Clark County, Nevada facts for kids
Quick facts for kids
"Living Relentlessly, Developing Economically!"
Location within the U.S. state of Nevada
Nevada's location within the U.S.
|Founded||July 1, 1909|
|Named for||William A. Clark|
|Largest city||Las Vegas|
|• Total||8,061 sq mi (20,880 km2)|
|• Land||7,891 sq mi (20,440 km2)|
|• Water||169 sq mi (440 km2) 2.1%%|
| • Estimate
|• Density||247/sq mi (95/km2)|
|Time zone||UTC−8 (Pacific)|
|• Summer (DST)||UTC−7 (PDT)|
|Congressional districts||1st, 3rd, 4th|
Clark County is a county located in the U.S. state of Nevada. As of the 2010 census, the population was 1,951,269, with an estimated population of 2,114,801 in 2015. It is by far the most populous county in Nevada, accounting more than two-thirds of its residents. Las Vegas, Nevada's most populous city, has been the county seat since the county was established.
The county was formed by the Nevada Legislature by splitting off a portion of Lincoln County on February 5, 1909, and came into existence on July 1, 1909. The Las Vegas Valley, a 600 sq mi (1,600 km2) basin, includes Las Vegas as well as the other primary population center, the unincorporated community of Paradise.
Much of the county was originally part of Pah-Ute County, Arizona Territory before Nevada became a state. The county was named for William Andrews Clark, a Montana copper magnate and U.S. Senator. Clark was largely responsible for the construction of the Los Angeles and Salt Lake Railroad through the area, a factor heavily contributing to the region's early development.
Clark County is today known as a major tourist destination, with 150,000 hotel rooms. The Las Vegas Strip, home to most of the hotel-casinos known to many around the world, is located not within the City of Las Vegas city limits, but in unincorporated Paradise. It is, however, located in the Las Vegas Valley.
Clark County is coextensive with the Las Vegas–Paradise, NV Metropolitan Statistical Area, a metropolitan statistical area designated by the Office of Management and Budget and used by the United States Census Bureau and other agencies for statistical purposes.
- Parks and recreation
- Environmental factors
- Notable government buildings
- Images for kids
According to the U.S. Census Bureau, the county has a total area of 8,061 square miles (20,880 km2), of which 7,891 square miles (20,440 km2) is land and 169 square miles (440 km2) (2.1%) is water.
The Colorado River forms the county's southeastern boundary, with Hoover Dam forming Lake Mead along much of its length. The lowest point in the state of Nevada is located on the Colorado River just south of Laughlin in Clark County, where it flows out of Nevada into California and Arizona. Las Vegas is a valley. By definition, Greater Las Vegas is a tectonic valley, surrounded by four mountain ranges, with nearby Mount Charleston being the highest elevation at 11,918 ft (3,633 m), located to the northwest. Other than the forests on Mount Charleston, the geography in Clark County is a desert. Creosote bushes are the main native vegetation, and the mountains are mostly rocky with little vegetation.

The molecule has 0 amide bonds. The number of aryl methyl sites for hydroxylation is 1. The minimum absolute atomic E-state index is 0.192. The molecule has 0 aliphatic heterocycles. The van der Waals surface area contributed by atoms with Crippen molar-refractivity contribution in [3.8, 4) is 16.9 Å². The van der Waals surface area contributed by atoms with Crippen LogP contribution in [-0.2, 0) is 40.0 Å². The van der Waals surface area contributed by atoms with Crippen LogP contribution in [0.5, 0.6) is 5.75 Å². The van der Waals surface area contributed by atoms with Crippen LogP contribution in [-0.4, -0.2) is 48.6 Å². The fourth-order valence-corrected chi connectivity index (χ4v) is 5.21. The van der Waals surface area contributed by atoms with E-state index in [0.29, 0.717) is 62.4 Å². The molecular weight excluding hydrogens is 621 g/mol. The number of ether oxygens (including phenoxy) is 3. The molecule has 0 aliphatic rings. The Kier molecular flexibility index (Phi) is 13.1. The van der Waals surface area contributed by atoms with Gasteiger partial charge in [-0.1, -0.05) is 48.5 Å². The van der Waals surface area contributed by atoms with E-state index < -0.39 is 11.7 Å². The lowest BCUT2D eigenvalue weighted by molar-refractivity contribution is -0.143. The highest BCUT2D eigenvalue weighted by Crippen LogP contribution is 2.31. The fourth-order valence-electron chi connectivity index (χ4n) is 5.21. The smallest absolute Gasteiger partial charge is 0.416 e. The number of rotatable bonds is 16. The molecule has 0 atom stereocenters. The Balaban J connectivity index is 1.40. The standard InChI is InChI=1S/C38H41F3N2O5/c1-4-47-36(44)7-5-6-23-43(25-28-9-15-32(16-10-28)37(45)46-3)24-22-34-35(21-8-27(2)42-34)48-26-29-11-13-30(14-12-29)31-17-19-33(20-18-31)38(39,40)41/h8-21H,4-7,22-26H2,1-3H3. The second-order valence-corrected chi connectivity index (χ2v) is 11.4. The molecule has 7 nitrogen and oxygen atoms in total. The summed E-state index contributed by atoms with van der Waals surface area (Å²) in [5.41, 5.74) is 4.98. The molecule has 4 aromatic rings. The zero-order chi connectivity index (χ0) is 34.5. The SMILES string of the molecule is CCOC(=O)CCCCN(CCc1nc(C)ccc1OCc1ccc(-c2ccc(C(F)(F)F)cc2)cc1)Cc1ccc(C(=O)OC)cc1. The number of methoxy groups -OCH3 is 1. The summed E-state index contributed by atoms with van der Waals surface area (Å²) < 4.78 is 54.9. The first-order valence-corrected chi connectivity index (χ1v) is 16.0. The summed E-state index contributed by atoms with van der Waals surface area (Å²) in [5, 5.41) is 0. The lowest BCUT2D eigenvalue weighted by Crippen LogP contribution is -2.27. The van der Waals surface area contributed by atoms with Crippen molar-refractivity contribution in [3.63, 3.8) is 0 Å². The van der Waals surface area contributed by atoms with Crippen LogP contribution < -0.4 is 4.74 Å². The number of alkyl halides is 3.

- Lincoln County – north
- Nye County – west
- Inyo County, California – southwest
- San Bernardino County, California – south
- Mohave County, Arizona – east
National protected areas
- Desert National Wildlife Refuge (part)
- Humboldt-Toiyabe National Forest (part)
- Lake Mead National Recreation Area (part)
- Moapa Valley National Wildlife Refuge
- Red Rock Canyon National Conservation Area
- Sloan Canyon National Conservation Area
- Spring Mountains National Recreation Area (part)
- Toiyabe National Forest (part)
There are 20 official wilderness areas in Clark County that are part of the National Wilderness Preservation System. Many of these are located in, or partially located in, one of the preceding protected areas, as indicated below. Many are separate entities that are managed by the Bureau of Land Management (BLM):
- Arrow Canyon Wilderness (BLM)
- Black Canyon Wilderness (Nevada) (Lake Mead NRA)
- Bridge Canyon Wilderness (Lake Mead NRA)
- Eldorado Wilderness (Lake Mead NRA / BLM)
- Ireteba Peaks Wilderness (Lake Mead NRA /BLM)
- Jimbilnan Wilderness (Lake Mead NRA)
- Jumbo Springs Wilderness (BLM)
- La Madre Mountain Wilderness (BLM / Toiyabe NF)
- Lime Canyon Wilderness (BLM)
- Meadow Valley Range Wilderness (BLM) mostly in Lincoln County, NV
- Mormon Mountains Wilderness (BLM) mostly in Lincoln County, NV
- Mount Charleston Wilderness (Toiyabe NF / BLM)
- Muddy Mountains Wilderness (BLM / Lake Mead NRA)
- Nellis Wash Wilderness (Lake Mead NRA)
- North McCullough Wilderness (part of Sloan Canyon NCA, which is managed by BLM)
- Pinto Valley Wilderness (Lake Mead NRA)
- Rainbow Mountain Wilderness (BLM / Toiyabe NF)
- South McCullough Wilderness (BLM)
- Spirit Mountain Wilderness (Lake Mead NRA / BLM)
- Wee Thump Joshua Tree Wilderness (BLM)
|U.S. Decennial Census
In 2000 there were 512,253 households out of which 31.70% had children under the age of 18 living with them, 48.70% were married couples living together, 11.80% had a female householder with no husband present, and 33.70% were non-families. 24.50% of all households were made up of individuals and 6.70% had someone living alone who was 65 years of age or older. The average household size was 2.65 and the average family size was 3.17.
In the county, the population was spread out with 25.60% under the age of 18, 9.20% from 18 to 24, 32.20% from 25 to 44, 22.30% from 45 to 64, and 10.70% who were 65 years of age or older. The median age was 34 years. For every 100 females there were 103.50 males. For every 100 females age 18 and over, there were 102.80 males.